September 4, 2013

OF COURSE, WHEN THE MODERATES TAKE OVER THEY'LL BASE THE STATE ON SHARIA AS WELL:

On the Front Lines of Syria's Civil War : The conventional wisdom--that jihadists are running the rebellion--is not what I've witnessed on the ground. (ELIZABETH O'BAGY, 9/03/13, WSJ)

Moderate opposition forces--a collection of groups known as the Free Syrian Army--continue to lead the fight against the Syrian regime. While traveling with some of these Free Syrian Army battalions, I've watched them defend Alawi and Christian villages from government forces and extremist groups. They've demonstrated a willingness to submit to civilian authority, working closely with local administrative councils. And they have struggled to ensure that their fight against Assad will pave the way for a flourishing civil society. One local council I visited in a part of Aleppo controlled by the Free Syrian Army was holding weekly forums in which citizens were able to speak freely, and have their concerns addressed directly by local authorities.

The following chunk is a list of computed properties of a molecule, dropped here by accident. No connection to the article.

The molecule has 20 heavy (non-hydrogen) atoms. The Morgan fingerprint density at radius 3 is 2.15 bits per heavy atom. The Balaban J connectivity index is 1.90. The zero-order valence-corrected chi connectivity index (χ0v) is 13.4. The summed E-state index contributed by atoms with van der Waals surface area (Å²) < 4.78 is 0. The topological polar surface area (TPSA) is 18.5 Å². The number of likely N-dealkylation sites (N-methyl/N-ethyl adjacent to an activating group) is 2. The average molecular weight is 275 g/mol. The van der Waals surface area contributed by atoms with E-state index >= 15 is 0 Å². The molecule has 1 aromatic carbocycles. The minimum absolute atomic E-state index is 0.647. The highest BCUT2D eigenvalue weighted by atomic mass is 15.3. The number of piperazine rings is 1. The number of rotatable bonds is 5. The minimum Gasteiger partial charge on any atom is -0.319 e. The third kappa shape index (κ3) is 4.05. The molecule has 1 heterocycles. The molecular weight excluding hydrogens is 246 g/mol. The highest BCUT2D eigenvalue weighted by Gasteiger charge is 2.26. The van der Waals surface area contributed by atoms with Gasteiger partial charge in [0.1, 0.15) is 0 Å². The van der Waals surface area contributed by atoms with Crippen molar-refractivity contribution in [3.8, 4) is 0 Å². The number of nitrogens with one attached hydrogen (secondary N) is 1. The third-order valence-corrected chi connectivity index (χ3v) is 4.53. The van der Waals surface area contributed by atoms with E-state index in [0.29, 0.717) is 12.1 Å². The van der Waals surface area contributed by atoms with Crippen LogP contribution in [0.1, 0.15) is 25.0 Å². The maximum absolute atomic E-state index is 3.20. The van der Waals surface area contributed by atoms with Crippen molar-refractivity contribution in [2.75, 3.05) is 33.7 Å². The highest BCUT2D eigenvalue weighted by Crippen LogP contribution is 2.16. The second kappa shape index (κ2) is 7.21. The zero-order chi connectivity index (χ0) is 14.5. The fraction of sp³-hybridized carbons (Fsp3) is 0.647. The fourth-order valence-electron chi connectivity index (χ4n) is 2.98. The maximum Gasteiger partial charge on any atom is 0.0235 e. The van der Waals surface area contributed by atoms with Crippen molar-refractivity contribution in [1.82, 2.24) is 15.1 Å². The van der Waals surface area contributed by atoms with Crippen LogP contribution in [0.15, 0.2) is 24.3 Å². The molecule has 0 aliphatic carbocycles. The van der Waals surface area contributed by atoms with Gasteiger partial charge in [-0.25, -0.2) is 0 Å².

Moderate opposition groups make up the majority of actual fighting forces, and they have recently been empowered by the influx of arms and money from Saudi Arabia and other allied countries, such as Jordan and France. This is especially true in the south, where weapons provided by the Saudis have made a significant difference on the battlefield, and have helped fuel a number of recent rebel advances in Damascus. [...]

There is no denying that groups like Jabhat al Nusra and the Islamic State of Iraq and al-Sham have gained a foothold in the north of Syria, and that they have come to dominate local authorities there, including by imposing Shariah law. Such developments are more the result of al Qaeda affiliates having better resources than an indicator of local support. Where they have won over the local population, they have done so through the distribution of humanitarian aid.

Yet Syrians have pushed back against the hard-line measures imposed on them by some of these extremists groups. While I was last in northern Syria in early August, I witnessed nearly daily protests by thousands of citizens against the Islamic State of Iraq and al-Sham in areas of Aleppo.

Where does this leave the U.S. as the White House contemplates a possible strike? The Obama administration has emphasized that regime change is not its goal. But a punitive measure undertaken just to send a message would likely produce more harm than good. If the Syrian government is not significantly degraded, a U.S. strike could very well bolster Assad's position and highlight American weakness, paving the way for continued atrocities.

Posted by at September 4, 2013 5:02 AM
  

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